A monk and author of a monastic rule. John Cassian was born around 360, no doubt in the neighborhood of the present town of Constantza, Romania. After receiving a first-rate education, John Cassian was initiated into the monastic life at Bethlehem. He soon undertook a pilgrimage to the Egyptian monastic sites, which so impressed him that he decided to stay in Egypt.

He first met a number of solitaries and celebrated hegumenoi (leaders of monasteries) in the Nile Delta (at Thennesus, Thmuis, Panephysis, and DIOLKOS) before going to settle at SCETIS. It is very unlikely that he visited the monasteries of Upper Egypt, which included many Pachomian establishments.

The quarrels about ANTHROPOMORPHISM in 399 led him to leave Egypt. He was later at Constantinople and then at Antioch, and he took part in one or two legations from these patriarchal sees to that of Rome. At some time after 414 he was in Marseilles, where, at the request of Western monks, he undertook to put into writing the fruits of his long sojourn in Egypt.

Between 420 and 430 he composed in succession De coenobiorum (Cenobitic Institutes) and twenty-four Conlationes (Conferences of the Fathers), divided into three series. Before his death he participated in anti-Nestorian polemic with his treatise On the incarnation of the Lord (De incarnatione Domini contra Nestorium).

Cassian thus represents a kind of link between the Eastern and Western branches of the church at a time when they were beginning to draw apart—hence, the importance of the historical and spiritual testimony that he gave the Western monks about Egyptian monachism.

Paradoxically, the evidence from Cassian’s writings is of scarcely any use for fixing the locations of the monastic settlements in Lower Egypt. The few indications he makes correspond ill with those given by other contemporary writings, and they cannot be confirmed by present topography (Guy, 1966, pp. 363-72).

As for the monks whom he visited and consulted, biographical information is fragmentary, uncertain, and sometimes nonexistent.

Consideration is given only to the fourteen who are spokesmen in the Conlationes.

The monks of Scetis include the following:

  • Moses (Conlationes I and II; cf. coenobiorum X 25 and, perhaps, Conl. XIX 9.1). A former brigand, it seems that he should be identified with Moses of Calamus in Conl. III 5.2 and VII 26-27. His life could not be described without reference to the parallel sources, especially Historia Lausiaca (see PALLADIUS) and APOPHTHEGMATA PATRUM (cf. Guy, 1963, pp. 139-45).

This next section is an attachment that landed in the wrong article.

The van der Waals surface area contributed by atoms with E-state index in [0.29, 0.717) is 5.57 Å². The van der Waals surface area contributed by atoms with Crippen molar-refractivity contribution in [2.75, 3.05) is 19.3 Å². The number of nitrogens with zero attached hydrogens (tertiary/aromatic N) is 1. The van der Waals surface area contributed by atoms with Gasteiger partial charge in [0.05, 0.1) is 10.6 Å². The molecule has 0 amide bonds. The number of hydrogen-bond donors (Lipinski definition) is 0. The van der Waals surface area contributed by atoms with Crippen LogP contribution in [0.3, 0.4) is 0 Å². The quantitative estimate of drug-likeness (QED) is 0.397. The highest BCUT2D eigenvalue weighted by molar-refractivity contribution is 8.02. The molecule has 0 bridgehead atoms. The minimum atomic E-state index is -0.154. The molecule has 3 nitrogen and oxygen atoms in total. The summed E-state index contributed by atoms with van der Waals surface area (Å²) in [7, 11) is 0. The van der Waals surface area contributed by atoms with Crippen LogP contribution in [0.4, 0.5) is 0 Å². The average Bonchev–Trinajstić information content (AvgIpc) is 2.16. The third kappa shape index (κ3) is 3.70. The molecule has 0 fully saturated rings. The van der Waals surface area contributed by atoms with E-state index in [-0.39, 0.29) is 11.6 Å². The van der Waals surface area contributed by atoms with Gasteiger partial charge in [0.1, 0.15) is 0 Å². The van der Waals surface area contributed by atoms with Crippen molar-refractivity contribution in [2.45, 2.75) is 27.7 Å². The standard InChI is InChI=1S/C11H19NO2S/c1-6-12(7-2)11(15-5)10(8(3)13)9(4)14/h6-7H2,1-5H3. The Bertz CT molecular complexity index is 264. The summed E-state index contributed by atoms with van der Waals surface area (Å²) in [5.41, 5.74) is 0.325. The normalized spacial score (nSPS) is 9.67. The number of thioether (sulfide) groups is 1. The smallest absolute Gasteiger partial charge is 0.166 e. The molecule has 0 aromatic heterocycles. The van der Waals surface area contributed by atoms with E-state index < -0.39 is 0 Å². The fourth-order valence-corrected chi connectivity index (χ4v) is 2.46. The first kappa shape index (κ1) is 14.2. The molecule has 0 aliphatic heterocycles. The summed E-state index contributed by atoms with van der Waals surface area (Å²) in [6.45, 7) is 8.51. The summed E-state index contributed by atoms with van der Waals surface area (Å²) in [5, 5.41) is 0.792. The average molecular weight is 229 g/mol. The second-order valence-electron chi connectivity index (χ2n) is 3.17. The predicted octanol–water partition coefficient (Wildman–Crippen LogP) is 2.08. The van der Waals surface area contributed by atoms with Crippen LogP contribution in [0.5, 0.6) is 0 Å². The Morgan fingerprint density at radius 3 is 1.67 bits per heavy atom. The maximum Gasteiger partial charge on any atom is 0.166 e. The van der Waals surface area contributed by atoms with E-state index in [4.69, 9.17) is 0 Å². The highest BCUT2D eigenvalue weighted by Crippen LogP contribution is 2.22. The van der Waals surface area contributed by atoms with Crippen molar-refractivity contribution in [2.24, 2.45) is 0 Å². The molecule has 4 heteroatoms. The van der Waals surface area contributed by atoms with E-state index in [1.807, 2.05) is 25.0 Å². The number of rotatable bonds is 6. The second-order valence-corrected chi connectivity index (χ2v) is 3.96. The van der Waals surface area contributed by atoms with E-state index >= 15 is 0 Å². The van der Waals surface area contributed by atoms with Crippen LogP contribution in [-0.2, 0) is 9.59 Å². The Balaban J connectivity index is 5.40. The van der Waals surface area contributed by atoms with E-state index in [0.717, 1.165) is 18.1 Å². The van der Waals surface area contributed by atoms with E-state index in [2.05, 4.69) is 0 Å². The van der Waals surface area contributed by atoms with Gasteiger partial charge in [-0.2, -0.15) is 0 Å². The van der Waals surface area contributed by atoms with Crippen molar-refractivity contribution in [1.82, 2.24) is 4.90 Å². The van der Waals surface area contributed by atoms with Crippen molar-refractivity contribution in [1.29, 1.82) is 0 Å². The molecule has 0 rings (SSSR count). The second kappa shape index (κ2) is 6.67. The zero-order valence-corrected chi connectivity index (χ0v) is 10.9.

• PAPHNUTIUS (Conl. III). Cassian knew him personally, and information concerning him is more precise. At first a cenobite (Conl. XVIII 16.7), although we do not know in which monastery, he soon sought solitude and gave himself up to it with such ardor that he was given the sobriquet bubal, the wild ox (Conl. III 1.1-3; XVIII 15.1). At Scetis he was in the school of ISIDORUS, whose successor he became after being ordained a priest (Conl. XVIII 15.2-8). He seems then to have acted with a special authority (cf. Inst. coen. V 40.1; Conl. IV 1.1-2; II 5.4; X 2-3). Even in his nineties, he still refused to have younger men supply him with water.
  • Daniel (Conl. IV). Unknown elsewhere, this disciple of Paphnutius was ordained priest to succeed him, but died prematurely.
  • Serapion (Conl. V). No information is given about his life; he is simply presented as a spiritual father full of discernment (Conl. II 10-11; XVIII 11.2-4). Perhaps he should be identified with Sarapion of Scetis, who with difficulty acknowledged the Letter of Theophilus (Conl. X 3.1; cf. Guy, 1966, pp. 147-49).
  • Serenos (Conl. VII and VIII). No information about him is given.
  • Isaac (Conl. IX and X). No information about him is given, and nothing to locate him in relation to others known as Isaac (cf. Guy, 1966, p. 102).

The monks of the Nile Delta include the following:

  • Chaeremon (Conl. XI, XII, and XIII), at Thennesus. Cassian met him at the beginning of his stay (c. 386). Then more than a hundred years old, Chaeremon was very austere and refused to have any disciples.
  • Nesteros (Conl. XIV and XV). No information about him is given.